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The following article was featured in the Irish Independent on 29-11-2004.

Journalist Ed Power undertook some psychometric testing himself so that  he could write about it.



  

The 8-minute quiz that could change your life...

Traditional interviews are being dropped by many companies; instead they are psycho-profiling potential job candidates.Ed Power takes the test - and is shocked to discoverhow accurately it assesses his strengths and weaknesses Would you rather bleed to death or live alone for ever? What type of fish symbolises you best? Have you ever picked your nose in private?

Answer carefully - your career might depend upon it. With the traditional face-to-face job interview increasingly dismissed as clumsily hit-and-miss, employers are embracing the murky art of psycho-profiling. Pitching abstract, obtuse and often just plain weird questions at prospective workers, the intention is to sort the go-getter from the slacker, the ambitious from the cynically self-serving. Because while you may think your favourite fish or nasal hygiene habits are mere quirks of character, psychologists believe they offer an insight into your inner geometry, revealing what sort of person you are and how you will behave under pressure.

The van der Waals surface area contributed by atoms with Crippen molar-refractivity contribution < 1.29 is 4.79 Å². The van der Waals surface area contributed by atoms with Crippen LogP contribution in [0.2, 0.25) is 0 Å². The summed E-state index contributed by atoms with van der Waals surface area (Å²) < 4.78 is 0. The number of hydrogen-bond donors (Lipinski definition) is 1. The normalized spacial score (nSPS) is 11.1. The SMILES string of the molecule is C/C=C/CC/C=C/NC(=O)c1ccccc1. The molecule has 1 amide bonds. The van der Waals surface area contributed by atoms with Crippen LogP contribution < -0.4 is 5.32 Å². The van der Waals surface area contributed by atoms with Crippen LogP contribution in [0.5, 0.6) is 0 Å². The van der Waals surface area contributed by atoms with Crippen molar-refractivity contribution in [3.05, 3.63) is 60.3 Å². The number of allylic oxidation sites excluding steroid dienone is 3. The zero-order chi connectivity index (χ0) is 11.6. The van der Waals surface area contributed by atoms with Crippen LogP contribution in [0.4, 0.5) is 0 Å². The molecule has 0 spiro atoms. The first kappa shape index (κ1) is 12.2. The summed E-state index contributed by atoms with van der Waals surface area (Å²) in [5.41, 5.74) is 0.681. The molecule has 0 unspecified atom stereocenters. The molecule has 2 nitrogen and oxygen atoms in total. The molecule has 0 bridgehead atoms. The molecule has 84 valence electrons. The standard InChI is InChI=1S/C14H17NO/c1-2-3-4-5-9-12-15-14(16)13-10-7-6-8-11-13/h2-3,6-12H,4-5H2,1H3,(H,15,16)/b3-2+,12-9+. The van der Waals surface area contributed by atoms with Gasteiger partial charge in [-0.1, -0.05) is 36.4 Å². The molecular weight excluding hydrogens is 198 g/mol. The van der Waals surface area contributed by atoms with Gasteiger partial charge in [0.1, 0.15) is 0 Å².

For many companies, especially multinationals, a 'positive' psychometric evaluation has become a key qualification. You can walk through their door trailing all the fancy degrees and references in the world, but if your psychometric reading suggests you are to team-work what Fidel Castro is to market economics, your chances of netting a position are nil. If you were fish, it'd be the one lurking forgotten and friendless at the bottom of the ocean. However, advocates of psychometrics bridle at the suggestion that the science has handed the thought-police a casting vote in the hiring process. Far from serving as an impediment, they say, psychometrics is a useful tool, for individuals as well as employers. "Psychometrics can be extremely helpful in identifying our strengths and weaknesses and helping us to decide what jobs suits us best," explains Jack Griffin, of Career and Education Guidance.